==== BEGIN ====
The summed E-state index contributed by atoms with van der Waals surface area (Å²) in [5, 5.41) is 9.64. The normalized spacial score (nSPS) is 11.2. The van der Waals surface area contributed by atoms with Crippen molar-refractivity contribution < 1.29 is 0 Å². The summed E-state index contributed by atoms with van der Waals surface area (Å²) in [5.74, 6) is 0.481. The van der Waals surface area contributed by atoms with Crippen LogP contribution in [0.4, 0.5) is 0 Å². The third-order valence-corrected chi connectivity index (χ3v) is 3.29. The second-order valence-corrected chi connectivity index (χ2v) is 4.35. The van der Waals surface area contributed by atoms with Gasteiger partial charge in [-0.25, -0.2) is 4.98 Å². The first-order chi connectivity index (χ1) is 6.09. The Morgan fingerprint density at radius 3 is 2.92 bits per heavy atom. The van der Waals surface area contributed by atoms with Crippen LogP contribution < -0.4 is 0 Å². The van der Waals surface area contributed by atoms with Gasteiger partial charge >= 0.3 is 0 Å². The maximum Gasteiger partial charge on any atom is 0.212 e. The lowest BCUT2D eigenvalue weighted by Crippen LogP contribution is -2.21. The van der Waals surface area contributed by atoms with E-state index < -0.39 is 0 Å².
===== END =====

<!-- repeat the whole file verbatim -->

The summed E-state index contributed by atoms with van der Waals surface area (Å²) in [5, 5.41) is 9.64. The normalized spacial score (nSPS) is 11.2. The van der Waals surface area contributed by atoms with Crippen molar-refractivity contribution < 1.29 is 0 Å². The summed E-state index contributed by atoms with van der Waals surface area (Å²) in [5.74, 6) is 0.481. The van der Waals surface area contributed by atoms with Crippen LogP contribution in [0.4, 0.5) is 0 Å². The third-order valence-corrected chi connectivity index (χ3v) is 3.29. The second-order valence-corrected chi connectivity index (χ2v) is 4.35. The van der Waals surface area contributed by atoms with Gasteiger partial charge in [-0.25, -0.2) is 4.98 Å². The first-order chi connectivity index (χ1) is 6.09. The Morgan fingerprint density at radius 3 is 2.92 bits per heavy atom. The van der Waals surface area contributed by atoms with Crippen LogP contribution < -0.4 is 0 Å². The van der Waals surface area contributed by atoms with Gasteiger partial charge >= 0.3 is 0 Å². The maximum Gasteiger partial charge on any atom is 0.212 e. The lowest BCUT2D eigenvalue weighted by Crippen LogP contribution is -2.21. The van der Waals surface area contributed by atoms with E-state index < -0.39 is 0 Å².